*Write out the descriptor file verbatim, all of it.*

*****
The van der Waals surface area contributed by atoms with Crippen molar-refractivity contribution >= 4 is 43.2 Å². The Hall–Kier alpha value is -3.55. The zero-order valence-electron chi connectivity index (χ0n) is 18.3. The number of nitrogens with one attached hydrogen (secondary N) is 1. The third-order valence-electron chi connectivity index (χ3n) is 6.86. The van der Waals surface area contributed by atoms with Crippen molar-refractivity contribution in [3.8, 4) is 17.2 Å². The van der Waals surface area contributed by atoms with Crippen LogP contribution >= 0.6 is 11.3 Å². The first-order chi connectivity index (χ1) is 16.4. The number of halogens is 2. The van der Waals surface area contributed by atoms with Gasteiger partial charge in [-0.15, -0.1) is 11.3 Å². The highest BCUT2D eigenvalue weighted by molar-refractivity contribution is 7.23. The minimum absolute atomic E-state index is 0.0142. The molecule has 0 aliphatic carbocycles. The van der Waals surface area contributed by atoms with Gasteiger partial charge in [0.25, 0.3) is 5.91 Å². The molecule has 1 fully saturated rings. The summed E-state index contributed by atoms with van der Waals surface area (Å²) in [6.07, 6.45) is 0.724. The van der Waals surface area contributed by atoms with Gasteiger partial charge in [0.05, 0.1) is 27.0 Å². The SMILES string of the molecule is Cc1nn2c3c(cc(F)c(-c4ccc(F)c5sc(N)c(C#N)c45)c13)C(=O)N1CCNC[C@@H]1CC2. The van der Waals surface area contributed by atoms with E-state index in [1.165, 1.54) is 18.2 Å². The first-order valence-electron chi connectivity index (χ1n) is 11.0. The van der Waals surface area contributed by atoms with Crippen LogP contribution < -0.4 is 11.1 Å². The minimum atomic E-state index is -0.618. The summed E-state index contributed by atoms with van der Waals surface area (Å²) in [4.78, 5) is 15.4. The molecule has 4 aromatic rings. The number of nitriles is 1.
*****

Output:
The van der Waals surface area contributed by atoms with Crippen molar-refractivity contribution >= 4 is 43.2 Å². The Hall–Kier alpha value is -3.55. The zero-order valence-electron chi connectivity index (χ0n) is 18.3. The number of nitrogens with one attached hydrogen (secondary N) is 1. The third-order valence-electron chi connectivity index (χ3n) is 6.86. The van der Waals surface area contributed by atoms with Crippen molar-refractivity contribution in [3.8, 4) is 17.2 Å². The van der Waals surface area contributed by atoms with Crippen LogP contribution >= 0.6 is 11.3 Å². The first-order chi connectivity index (χ1) is 16.4. The number of halogens is 2. The van der Waals surface area contributed by atoms with Gasteiger partial charge in [-0.15, -0.1) is 11.3 Å². The highest BCUT2D eigenvalue weighted by molar-refractivity contribution is 7.23. The minimum absolute atomic E-state index is 0.0142. The molecule has 0 aliphatic carbocycles. The van der Waals surface area contributed by atoms with Gasteiger partial charge in [0.25, 0.3) is 5.91 Å². The molecule has 1 fully saturated rings. The summed E-state index contributed by atoms with van der Waals surface area (Å²) in [6.07, 6.45) is 0.724. The van der Waals surface area contributed by atoms with Gasteiger partial charge in [0.05, 0.1) is 27.0 Å². The SMILES string of the molecule is Cc1nn2c3c(cc(F)c(-c4ccc(F)c5sc(N)c(C#N)c45)c13)C(=O)N1CCNC[C@@H]1CC2. The van der Waals surface area contributed by atoms with E-state index in [1.165, 1.54) is 18.2 Å². The first-order valence-electron chi connectivity index (χ1n) is 11.0. The van der Waals surface area contributed by atoms with Crippen LogP contribution < -0.4 is 11.1 Å². The minimum atomic E-state index is -0.618. The summed E-state index contributed by atoms with van der Waals surface area (Å²) in [4.78, 5) is 15.4. The molecule has 4 aromatic rings. The number of nitriles is 1.